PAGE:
Custom Domain with bitly

Okay, I just realized that offers free custom domain shortening. Amazing. I really wonder how they are generating cash out of their service. I would have thought this would be a paid service like custom domains are for

It was quite easy to setup. I first headed over to to grab a free domain (yes, I’m cheap). Unfortunately was already taken so I took All I had to do was set the A record for to and then go over to and add as custom short domain. Finding this setting is a little buried, I had to go to settings and then advanced as opposed to finding it as an option under one of the main tabs like profile.

I’m curious now to see what kind of stats I will get out of my domain shortener now.

Custom Domain for

Well, this evening I decided to fork over the $13 to have a custom domain setup for my blog so you can get here by going to instead of Overall it was a pretty painless process. From the Dashboard I just went to the Store and selectde “Mapping.”


From there I marked that I already own a domain and entered I then paid for it with my PayPal account and was taken to the following screen.


At this point I just hoped over to where I have my domain registered and changed my domain’s name servers to NS1.WORDPRESS.COM and NS2.WORDPRESS.COM. (Full instructions available at 1and1 support)

After this a funny thing happened when I went to Chrome wouldn’t render my site because of a redirect loop. It took a minute for that to make sense. I had my domain at setup to do a HTTP redirect to (the cheap way to do a CNAME Winking smile). Because I had just switched in the above configuration to be the primary domain, was redirecting to where 1and1 redirected me to Ah…the beauty of redirects…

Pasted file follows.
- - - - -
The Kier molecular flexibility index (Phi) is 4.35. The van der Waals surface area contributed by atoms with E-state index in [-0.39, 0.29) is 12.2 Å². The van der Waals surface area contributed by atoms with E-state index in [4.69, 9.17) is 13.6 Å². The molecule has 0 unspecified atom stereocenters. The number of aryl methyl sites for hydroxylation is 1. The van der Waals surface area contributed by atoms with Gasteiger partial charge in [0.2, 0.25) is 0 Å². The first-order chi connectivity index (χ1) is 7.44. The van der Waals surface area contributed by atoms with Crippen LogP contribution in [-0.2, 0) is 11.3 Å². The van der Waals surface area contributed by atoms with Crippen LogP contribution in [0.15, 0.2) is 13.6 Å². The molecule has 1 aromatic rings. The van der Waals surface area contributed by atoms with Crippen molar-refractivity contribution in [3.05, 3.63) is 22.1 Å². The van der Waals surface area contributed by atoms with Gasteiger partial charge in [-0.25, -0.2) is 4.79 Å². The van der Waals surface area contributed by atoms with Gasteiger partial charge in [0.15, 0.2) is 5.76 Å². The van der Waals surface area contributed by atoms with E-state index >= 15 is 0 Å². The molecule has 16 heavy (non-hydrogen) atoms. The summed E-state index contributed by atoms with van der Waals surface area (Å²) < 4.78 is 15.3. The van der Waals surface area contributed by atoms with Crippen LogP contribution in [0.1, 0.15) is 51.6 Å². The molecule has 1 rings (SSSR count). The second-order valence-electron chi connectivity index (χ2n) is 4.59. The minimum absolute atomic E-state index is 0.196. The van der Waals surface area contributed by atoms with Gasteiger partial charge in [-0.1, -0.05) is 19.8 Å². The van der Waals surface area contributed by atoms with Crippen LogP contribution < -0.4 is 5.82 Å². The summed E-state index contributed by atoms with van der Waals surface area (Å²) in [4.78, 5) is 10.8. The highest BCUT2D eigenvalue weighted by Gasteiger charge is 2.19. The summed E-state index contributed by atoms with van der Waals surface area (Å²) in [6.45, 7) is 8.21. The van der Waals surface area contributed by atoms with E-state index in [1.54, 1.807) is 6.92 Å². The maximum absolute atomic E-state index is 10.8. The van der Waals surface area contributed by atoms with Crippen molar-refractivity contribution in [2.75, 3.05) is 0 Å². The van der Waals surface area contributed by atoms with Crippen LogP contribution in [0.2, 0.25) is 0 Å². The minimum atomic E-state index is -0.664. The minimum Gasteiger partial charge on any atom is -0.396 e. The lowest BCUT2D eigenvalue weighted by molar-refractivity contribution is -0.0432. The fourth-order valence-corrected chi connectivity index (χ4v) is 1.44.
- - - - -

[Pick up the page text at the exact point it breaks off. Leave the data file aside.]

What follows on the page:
So, I’ll be leaving as the primary until my name server change is propagated through the interwebs.

“Things that are different are not the same”

This sounds like a dumb or obvious thing to say but I can’t count the number of times that this rings true. It’s not a phrase that I came up with, I have to give that credit to a past supervisor of mine. I’d be digging through a page going this has to work. What on earth is wrong with it? It’s the same as this other page. I’d ask my supervisor to take a look as make that very assertion to him and he would respond with “things that are different are not the same.” Man that irked me, but then he would have me go step by step through the problem and proceed to show me where I was doing something different.

I’ve even seen ASP.NET come to this conclusion when it throws an InvalidCastException stating that it cannot cast an object of type foo to type foo. I’m like what the heck! It’s the same type people! Well, what’s happened is that one of the dynamically complied dlls in the ASP.NET temporary files folder got cached and wasn’t deleted properly. So even though the type has the same name, the two types are from a different dll. Thankfully (once you know what is going on) it’s an easy enough fix, just delete the ASP.NET temporary files folder (C:\Windows\Microsoft.NET\Framework64\v4.0.30319\Temporary ASP.NET Files).

My favorite example of this is in the requirements of a project. “Just copy whatever the page does from over here” or “just make it look the same" they say. Problem number one with this, the BA in this scenario typically doesn’t know what the original page does which leads to the second problem. The second problem appears when you do what they ask and then they realized its not what they wanted or “just change this to be…” comes at you. Let me say that again, “things that are different are not the same.”

I’ve also been bitten by this adage with the infamous copy-paste bug. In this case however, I want the code to do something different but naturally forget to change one string value, enumeration, constant, or what have you. Someday I wish there would be a nationwide ban on copy-paste and other times it’s a life saver.

So in the end, pay attention. Start with the basics. When you are debugging something where everything should work just like this other thing is working or you “only” changed this one thing that doesn’t affect anything else, take a step back. Look at how even the most minute change or difference can cause a problem.